Solitaire games with 4 rows of cards
There are various solitaire games played with four rows of cards in their layouts.
In many cases, the rows form the tableau, effectively equivalent of columns in
other games. In a few cases such as the Calculation Solitaire
(see below), they may form the foundations.
"Castle" solitaire games
In a number of solitaire games, the cards are laid in such a way that they supposedly
represent the "wings" of a castle. The typical layout for this type of game consists of
four rows of cards, with each row consisting of a left and right "wing". The foundation piles
are typically placed between the left and right wings, with one suit on each of the
A typical layout for this type of game is illustrated with the case of
Beleaguered Castle Solitaire:
The gameplay for this type of solitaire is effectively similar to a game with eight tableau
columns. In Beleaguered Castle and similar variants, cards are moved between the "wings" of the
four rows of cards one at a time, building in descending sequence of alternating colours. The strategy
of such a game can be compared to Free Cell, but without
the Free Cells, making for an extremely difficult game.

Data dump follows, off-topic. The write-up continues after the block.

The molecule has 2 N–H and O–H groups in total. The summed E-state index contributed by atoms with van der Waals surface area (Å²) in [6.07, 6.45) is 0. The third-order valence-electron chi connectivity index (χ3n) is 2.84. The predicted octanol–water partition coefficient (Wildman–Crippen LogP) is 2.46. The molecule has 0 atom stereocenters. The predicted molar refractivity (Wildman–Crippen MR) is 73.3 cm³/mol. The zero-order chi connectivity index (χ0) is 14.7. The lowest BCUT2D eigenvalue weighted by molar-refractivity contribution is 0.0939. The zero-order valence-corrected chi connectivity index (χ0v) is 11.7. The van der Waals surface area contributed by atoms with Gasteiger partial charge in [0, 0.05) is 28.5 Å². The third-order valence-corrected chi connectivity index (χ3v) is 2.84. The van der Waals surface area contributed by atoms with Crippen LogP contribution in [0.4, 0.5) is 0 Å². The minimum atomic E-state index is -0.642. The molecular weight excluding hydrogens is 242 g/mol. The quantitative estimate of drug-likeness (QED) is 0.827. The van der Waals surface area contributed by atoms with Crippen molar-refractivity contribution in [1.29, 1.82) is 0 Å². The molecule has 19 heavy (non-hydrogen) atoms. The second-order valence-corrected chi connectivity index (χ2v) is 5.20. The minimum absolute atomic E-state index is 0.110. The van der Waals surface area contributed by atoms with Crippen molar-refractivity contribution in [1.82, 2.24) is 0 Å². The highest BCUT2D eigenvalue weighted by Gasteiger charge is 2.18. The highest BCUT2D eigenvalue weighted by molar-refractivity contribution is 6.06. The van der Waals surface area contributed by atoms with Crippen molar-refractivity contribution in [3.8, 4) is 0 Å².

In the even more difficult Streets And Alleys solitaire variant, the aces are not initially placed on the foundations but must be freed up in the same
way as subsequent cards.
In the solitaire game commonly referred to as Calculation,
cards are played on to the foundations in a slightly unusual pattern (rather than simply ascending
suit sequence as in games such as the popular Klondike solitaire).
Therefore, it can help the player to remember which cards come next in the sequence if the foundations
are laid out in rows rather than single piles as they are built up.
In the example below of a game of Calculation Solitaire mid flight, the three piles on the left are the
reserve piles. The four "rows" of cards to the right are actually the foundations. As illustrated, each
foundation pile is built up in a different sequence. Being able to see all cards serves as a hint
to the player.
Peek & Osmosis
The game of Osmosis Solitaire and its slightly easier
cousin Peek Solitaire share some similarities with Calculation.
They are often played with a layout arranged into 4 rows of cards.